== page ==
Nutmeg is a key ingredient in fall and winter seasonal dishes, especially in combination with cinnamon, cloves, and ginger. As Thanksgiving approaches, we imaged a nutmeg seed using our new SkyScan 1272 CMOS edition desktop micro-CT, which is ideal for digitizing natural history samples. This upgraded instrument allows us to perform high-resolution imaging in a desktop instrument with improved speed compared to the previous CCD- based detector.
With the size of the nutmeg seed, we incorporated two imaging modes to capture the sample: offset (double width) and oversize (two connected scans along the length of the sample). Through NRecon software, the four individual portions of the acquisition are all seamlessly connected into a single dataset during the reconstruction process. The ability to use offset and/or oversize imaging allows you greater flexibility in selecting a voxel size for your project.
As shown in Figure 2, the SkyScan 1272 CMOS edition micro-CT captured the fine porosity and subtle density differences within the seed using an isotropic voxel size of 9 µm. The skin of the seed appears to be highest in density within the sample as expected. Surprisingly, many fine pores and openings are also present within the seed.
To better view the fine pore networks within the nutmeg seed, we used DataViewer to examine the dataset with planar slices along the transaxial direction of the seed (Figure 3). In addition to the pores, veining is visible within the sample, which matches our physical observations upon grating the sample to destructively reveal the interior contents.
CTVox allows us to interactively explore the dataset in 3D including adding textures, colors, and shadows to improve the realism of the rendered data (Figure 4). CTVox also enables digital dissection of the dataset to reveal and highlight the key internal features present in the sample.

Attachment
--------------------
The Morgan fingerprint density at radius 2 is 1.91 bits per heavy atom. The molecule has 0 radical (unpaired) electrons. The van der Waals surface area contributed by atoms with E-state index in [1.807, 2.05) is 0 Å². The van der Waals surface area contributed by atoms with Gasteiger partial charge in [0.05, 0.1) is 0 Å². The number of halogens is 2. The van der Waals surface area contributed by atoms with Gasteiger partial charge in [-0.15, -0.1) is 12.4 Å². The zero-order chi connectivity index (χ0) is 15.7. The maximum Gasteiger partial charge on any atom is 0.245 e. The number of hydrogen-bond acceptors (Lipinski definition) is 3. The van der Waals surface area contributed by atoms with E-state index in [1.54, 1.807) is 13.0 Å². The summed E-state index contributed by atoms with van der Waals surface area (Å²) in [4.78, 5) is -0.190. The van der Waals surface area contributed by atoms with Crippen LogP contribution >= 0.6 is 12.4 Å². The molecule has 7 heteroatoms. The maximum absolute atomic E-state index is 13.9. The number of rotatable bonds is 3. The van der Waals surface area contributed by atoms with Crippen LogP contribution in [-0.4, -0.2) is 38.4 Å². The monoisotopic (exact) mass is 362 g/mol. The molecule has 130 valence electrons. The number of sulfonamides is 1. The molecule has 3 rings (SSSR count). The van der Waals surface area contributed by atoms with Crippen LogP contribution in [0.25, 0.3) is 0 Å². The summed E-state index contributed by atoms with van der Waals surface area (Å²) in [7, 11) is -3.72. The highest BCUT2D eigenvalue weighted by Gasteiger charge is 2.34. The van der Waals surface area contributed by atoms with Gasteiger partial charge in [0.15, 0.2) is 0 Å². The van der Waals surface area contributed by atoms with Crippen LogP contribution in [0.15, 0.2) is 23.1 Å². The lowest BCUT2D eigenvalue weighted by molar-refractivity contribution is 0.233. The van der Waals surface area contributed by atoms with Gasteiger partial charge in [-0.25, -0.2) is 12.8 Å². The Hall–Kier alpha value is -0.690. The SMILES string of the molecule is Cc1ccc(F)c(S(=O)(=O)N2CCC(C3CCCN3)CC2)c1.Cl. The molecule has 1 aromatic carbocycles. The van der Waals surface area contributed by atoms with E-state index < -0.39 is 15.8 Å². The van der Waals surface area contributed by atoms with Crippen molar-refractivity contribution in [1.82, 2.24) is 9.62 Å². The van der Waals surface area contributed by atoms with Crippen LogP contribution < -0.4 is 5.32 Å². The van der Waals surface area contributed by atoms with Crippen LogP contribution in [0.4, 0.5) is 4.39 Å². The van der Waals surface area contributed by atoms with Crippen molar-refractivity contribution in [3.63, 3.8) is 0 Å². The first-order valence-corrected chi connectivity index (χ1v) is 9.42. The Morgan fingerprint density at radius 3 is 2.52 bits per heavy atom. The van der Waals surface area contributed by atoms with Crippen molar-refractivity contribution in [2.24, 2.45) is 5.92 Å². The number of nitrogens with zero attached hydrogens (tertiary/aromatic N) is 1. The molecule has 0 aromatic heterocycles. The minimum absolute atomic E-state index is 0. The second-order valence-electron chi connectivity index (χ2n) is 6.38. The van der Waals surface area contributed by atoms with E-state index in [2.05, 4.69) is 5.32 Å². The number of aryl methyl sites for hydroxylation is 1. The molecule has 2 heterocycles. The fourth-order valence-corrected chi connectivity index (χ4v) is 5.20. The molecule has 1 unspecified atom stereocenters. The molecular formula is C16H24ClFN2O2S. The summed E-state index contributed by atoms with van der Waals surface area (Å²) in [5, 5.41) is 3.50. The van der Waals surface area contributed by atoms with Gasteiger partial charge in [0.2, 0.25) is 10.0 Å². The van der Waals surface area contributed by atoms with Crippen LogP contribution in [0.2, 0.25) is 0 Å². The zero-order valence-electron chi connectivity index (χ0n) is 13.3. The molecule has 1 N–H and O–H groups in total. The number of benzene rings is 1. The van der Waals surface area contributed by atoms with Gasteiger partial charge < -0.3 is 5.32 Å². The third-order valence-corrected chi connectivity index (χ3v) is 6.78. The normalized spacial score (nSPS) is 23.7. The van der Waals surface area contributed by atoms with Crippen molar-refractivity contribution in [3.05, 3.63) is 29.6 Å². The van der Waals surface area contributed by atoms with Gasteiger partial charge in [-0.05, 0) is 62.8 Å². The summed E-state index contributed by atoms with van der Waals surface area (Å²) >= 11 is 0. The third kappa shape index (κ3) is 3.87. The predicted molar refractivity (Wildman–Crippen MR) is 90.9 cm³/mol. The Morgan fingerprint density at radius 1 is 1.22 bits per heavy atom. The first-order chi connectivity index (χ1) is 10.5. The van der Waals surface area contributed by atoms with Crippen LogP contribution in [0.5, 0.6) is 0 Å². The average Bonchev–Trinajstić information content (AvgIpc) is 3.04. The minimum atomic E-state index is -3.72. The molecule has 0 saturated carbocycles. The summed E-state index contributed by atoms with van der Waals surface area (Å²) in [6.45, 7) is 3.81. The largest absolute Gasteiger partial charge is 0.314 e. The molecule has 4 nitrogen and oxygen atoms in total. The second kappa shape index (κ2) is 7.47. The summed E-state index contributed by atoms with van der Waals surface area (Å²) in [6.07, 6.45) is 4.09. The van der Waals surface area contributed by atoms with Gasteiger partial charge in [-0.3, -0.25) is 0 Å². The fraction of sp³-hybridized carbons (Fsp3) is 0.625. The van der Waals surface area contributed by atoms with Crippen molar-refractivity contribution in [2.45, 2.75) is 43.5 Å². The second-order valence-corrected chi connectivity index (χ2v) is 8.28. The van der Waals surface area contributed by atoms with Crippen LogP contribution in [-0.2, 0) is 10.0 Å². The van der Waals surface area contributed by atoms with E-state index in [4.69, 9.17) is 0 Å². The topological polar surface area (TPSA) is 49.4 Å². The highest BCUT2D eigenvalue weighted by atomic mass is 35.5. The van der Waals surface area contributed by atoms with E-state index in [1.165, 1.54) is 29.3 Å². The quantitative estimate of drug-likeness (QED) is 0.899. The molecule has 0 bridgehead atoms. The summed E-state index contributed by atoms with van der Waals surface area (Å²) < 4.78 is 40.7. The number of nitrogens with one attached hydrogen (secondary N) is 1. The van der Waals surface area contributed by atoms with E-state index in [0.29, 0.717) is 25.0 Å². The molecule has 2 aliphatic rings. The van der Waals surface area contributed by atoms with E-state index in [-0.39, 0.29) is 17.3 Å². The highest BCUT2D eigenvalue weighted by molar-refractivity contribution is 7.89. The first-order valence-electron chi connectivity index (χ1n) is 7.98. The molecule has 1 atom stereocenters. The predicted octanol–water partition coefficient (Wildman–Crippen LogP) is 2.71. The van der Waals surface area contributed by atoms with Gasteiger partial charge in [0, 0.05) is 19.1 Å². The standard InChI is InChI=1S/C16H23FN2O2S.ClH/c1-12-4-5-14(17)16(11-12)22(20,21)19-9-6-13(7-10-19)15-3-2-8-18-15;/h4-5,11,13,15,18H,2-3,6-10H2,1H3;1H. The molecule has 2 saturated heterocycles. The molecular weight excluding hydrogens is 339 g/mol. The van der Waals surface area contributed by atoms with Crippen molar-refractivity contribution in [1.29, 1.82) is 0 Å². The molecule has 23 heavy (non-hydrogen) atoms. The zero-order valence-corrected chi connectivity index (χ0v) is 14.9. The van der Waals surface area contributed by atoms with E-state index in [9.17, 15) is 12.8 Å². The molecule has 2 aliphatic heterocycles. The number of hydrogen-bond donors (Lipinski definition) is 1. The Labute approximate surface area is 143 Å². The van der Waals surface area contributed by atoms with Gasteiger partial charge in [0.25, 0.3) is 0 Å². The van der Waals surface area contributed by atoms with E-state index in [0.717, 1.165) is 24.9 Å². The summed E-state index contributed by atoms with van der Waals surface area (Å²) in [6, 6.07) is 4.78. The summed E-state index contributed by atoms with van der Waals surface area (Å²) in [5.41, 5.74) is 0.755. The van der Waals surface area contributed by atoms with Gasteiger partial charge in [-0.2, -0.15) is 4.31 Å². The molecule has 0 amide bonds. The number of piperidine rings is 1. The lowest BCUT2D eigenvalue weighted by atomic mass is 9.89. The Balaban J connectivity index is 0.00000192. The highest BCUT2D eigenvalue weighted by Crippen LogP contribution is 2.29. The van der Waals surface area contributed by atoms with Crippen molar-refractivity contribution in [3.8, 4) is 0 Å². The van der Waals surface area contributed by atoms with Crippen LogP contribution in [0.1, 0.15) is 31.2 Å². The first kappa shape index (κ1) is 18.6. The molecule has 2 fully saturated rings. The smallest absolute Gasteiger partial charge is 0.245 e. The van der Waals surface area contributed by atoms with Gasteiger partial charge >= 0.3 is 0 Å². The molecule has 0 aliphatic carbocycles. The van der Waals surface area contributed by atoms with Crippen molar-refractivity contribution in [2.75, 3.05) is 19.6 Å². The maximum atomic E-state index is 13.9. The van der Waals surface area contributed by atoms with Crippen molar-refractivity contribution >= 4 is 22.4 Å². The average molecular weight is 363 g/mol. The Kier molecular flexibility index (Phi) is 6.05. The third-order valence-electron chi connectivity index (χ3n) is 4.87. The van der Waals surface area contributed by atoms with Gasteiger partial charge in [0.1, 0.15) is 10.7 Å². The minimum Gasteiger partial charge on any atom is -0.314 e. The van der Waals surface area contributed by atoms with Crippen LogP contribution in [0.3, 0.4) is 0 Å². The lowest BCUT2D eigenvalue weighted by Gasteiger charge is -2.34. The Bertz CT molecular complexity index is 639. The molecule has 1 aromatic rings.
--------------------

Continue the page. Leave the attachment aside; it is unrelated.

The SkyScan 1272 CMOS edition continues the strong legacy of the model focusing on high-resolution imaging in a small desktop instrument while adding the improved speed provided by the new CMOS detector.
We hope you found this Image of the Month informative and encourage you to subscribe to our newsletter and social media channels in preparation for the continuation of our Image of the Month series next month.
|Filter||1 mm Aluminum|
|Pixel Size (µm)||9|
|Exposure Time (ms)||2367|
|Rotation Extent (deg.)||180|
|Scan Time (HH:MM:SS)||06:42:02|
These scans were completed on our high-speed desktop SkyScan 1275 micro-CT system at the Micro Photonics Imaging Laboratory in Allentown, PA. Reconstructions were completed using NRecon 2.0 while visualization and volumetric inspection of the 2D and 3D results were completed using DataViewer and CTVox.
Would you like your work to be featured in our monthly newsletter? If so, please contact us by calling Seth Hogg at 610-366-7103 or e-mailing firstname.lastname@example.org.